Sea salt and freshly ground pepper
1 T dried thyme
2-3 T extra virgin olive oil
Chicken stock
2-3 T cognac or brandy

1 lb dried farfalle
Sea salt and water

3/4 lbs blue cheese, such as bleu d’auvergne, in small chunks
A few dollops of crème fraîche and/or heavy whipping cream

Parsley leaves, chopped
Capers, drained
Parmigiano-reggiano, grated

Toss shallots in a deep, heavy skillet with sea salt and freshly ground black pepper and olive oil. Then, add seasoned (salt, pepper, thyme) chicken thighs and brown. Add stock and finally some cognac or brandy. Toward the end, add crème fraîche or heavy whipping cream or both.

Remove and cut chicken into 2 1/2″ pieces.

While cooking farfalle according to instructions in a separate pot, add bleu d’auvergne and pasta al dente to skillet and cook until finished, adding chicken pieces.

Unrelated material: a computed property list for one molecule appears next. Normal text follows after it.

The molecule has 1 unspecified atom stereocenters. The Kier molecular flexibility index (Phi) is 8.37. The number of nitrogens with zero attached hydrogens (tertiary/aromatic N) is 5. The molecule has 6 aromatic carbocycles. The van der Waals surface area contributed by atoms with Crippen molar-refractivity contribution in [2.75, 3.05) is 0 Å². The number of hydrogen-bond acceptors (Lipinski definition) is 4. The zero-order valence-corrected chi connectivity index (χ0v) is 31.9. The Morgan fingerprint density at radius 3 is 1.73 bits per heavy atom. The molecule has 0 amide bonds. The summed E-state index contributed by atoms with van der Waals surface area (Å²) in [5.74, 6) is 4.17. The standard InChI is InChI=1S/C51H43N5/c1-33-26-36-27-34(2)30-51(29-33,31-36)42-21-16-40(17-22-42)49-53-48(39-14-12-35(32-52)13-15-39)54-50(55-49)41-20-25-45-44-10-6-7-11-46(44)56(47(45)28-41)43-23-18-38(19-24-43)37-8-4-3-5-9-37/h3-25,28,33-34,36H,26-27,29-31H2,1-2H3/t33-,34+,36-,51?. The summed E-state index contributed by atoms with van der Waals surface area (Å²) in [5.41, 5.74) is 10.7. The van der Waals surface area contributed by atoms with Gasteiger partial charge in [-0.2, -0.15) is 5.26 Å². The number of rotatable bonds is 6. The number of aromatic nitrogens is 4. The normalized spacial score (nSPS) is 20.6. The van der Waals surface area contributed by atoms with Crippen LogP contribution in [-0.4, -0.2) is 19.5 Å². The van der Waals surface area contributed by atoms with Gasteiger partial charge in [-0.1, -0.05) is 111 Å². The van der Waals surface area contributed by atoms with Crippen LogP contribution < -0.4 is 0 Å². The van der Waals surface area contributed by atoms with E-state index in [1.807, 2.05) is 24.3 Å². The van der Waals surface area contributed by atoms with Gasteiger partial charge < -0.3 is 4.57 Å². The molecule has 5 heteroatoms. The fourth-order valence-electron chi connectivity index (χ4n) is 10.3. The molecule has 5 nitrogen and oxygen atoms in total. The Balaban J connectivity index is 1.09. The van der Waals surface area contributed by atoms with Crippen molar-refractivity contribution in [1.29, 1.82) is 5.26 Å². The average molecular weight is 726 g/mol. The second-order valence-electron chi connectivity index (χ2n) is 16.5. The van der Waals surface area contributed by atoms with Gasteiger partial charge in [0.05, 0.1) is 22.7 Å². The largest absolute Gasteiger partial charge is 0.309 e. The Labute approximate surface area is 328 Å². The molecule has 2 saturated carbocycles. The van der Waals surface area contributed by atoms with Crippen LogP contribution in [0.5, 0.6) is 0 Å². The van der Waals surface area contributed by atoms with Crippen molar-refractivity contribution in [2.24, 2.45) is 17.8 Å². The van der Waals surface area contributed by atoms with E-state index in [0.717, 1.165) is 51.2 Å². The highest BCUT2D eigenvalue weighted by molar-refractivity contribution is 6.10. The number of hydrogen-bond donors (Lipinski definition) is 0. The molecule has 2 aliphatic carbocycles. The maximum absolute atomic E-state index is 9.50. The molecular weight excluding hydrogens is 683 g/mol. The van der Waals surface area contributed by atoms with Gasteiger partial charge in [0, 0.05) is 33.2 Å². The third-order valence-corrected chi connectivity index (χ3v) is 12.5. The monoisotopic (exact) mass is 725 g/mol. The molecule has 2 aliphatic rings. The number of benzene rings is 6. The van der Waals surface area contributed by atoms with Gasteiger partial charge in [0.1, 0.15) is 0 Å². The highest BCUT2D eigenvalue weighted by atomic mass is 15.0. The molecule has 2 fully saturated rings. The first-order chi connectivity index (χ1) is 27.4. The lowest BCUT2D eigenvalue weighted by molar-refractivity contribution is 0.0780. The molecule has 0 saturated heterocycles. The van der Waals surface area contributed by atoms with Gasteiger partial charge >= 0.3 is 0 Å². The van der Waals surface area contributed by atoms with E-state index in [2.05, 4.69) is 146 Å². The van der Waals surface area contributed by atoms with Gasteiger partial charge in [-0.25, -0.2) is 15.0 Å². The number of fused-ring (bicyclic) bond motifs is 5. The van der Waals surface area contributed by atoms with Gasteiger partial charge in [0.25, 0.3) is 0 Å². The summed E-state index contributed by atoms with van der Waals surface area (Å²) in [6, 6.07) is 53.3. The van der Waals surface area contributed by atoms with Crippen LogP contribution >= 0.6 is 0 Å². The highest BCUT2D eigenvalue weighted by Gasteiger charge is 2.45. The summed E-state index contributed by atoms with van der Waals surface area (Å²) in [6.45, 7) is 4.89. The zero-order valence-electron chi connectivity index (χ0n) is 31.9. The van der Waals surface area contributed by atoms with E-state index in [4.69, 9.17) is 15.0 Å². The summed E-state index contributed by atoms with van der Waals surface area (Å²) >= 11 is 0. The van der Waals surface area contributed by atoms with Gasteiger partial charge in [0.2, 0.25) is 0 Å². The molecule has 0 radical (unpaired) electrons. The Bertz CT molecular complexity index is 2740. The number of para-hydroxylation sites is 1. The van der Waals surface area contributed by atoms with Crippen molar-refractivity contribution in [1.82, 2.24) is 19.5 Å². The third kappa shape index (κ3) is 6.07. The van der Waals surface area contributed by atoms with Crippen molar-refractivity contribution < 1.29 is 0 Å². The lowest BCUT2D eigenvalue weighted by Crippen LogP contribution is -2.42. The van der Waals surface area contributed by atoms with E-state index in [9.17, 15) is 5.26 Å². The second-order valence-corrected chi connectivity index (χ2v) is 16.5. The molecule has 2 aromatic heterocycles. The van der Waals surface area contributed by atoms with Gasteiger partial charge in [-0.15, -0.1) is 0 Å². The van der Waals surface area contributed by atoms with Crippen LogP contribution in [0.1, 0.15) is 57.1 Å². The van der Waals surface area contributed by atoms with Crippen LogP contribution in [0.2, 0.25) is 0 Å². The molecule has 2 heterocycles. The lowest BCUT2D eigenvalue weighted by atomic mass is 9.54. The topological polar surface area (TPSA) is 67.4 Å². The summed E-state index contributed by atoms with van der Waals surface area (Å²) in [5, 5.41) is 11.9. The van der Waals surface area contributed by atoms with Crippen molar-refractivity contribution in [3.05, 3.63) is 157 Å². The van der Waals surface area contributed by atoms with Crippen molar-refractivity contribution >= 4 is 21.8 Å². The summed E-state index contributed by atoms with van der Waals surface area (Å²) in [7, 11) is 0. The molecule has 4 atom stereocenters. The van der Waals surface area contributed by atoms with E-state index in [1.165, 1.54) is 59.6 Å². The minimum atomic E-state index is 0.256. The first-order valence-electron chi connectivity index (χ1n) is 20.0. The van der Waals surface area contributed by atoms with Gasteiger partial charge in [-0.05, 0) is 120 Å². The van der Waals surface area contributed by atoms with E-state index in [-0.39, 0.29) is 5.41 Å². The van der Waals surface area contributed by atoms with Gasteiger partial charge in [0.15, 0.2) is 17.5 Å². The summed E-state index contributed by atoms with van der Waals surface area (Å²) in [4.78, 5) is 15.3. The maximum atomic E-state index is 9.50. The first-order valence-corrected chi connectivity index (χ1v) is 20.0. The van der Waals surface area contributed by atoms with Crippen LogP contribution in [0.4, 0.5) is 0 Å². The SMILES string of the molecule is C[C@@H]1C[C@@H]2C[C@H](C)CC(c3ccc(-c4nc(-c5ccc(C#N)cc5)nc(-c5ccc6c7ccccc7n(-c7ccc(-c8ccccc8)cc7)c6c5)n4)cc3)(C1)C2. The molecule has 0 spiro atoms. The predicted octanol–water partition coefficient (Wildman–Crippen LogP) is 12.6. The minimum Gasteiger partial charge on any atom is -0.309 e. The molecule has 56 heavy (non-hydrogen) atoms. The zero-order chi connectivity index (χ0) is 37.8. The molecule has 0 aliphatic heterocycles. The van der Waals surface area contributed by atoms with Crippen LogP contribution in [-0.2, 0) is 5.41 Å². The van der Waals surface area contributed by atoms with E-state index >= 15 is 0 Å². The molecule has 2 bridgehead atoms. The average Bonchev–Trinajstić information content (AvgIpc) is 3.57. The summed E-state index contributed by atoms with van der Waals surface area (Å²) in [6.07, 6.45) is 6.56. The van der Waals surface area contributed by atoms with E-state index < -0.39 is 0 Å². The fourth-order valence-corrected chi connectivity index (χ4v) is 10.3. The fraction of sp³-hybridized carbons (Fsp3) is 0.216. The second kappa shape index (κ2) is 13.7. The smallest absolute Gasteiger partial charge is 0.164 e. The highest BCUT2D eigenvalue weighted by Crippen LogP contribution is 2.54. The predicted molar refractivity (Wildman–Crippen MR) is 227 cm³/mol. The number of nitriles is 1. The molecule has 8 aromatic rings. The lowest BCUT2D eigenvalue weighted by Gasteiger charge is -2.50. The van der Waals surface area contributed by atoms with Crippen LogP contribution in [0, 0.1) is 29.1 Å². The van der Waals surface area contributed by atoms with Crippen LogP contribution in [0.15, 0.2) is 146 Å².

Strew with parsley, capers and a sprinkling of freshly grated parmigiano-reggiano.

Yes, this is cherubic Carter pasta (sorry about the gun polemic, but it is vital).

Fools make feasts and wise men eat them.
~Benjamin Franklin

Provence — a poetic, mystical southern land which extends from the French Alps on the upper edge, bordered by the bank of the lower Rhône River on the west, abutting the Italian border on the lower east and finally falling into the Mediterranean Sea to the south.

Where villages-perchés seem to cling to bluffs, where marchés quietly demand that you explore serendipitously, and where the sun kisses you throughout the year. The clarity of light, the luminosity is nearly unsurpassed…not to mention the sprawling vistas, microclimates, cobblestone streets, earth tones tinted in brilliant ochres, sparse yet gentle landscapes, lavender fields, from squat olive to narrow pine and cypress trees, an achingly azure shimmering sea with pristine shores and grottoes. There is a feeling of isolation there. An evocative feast for the senses.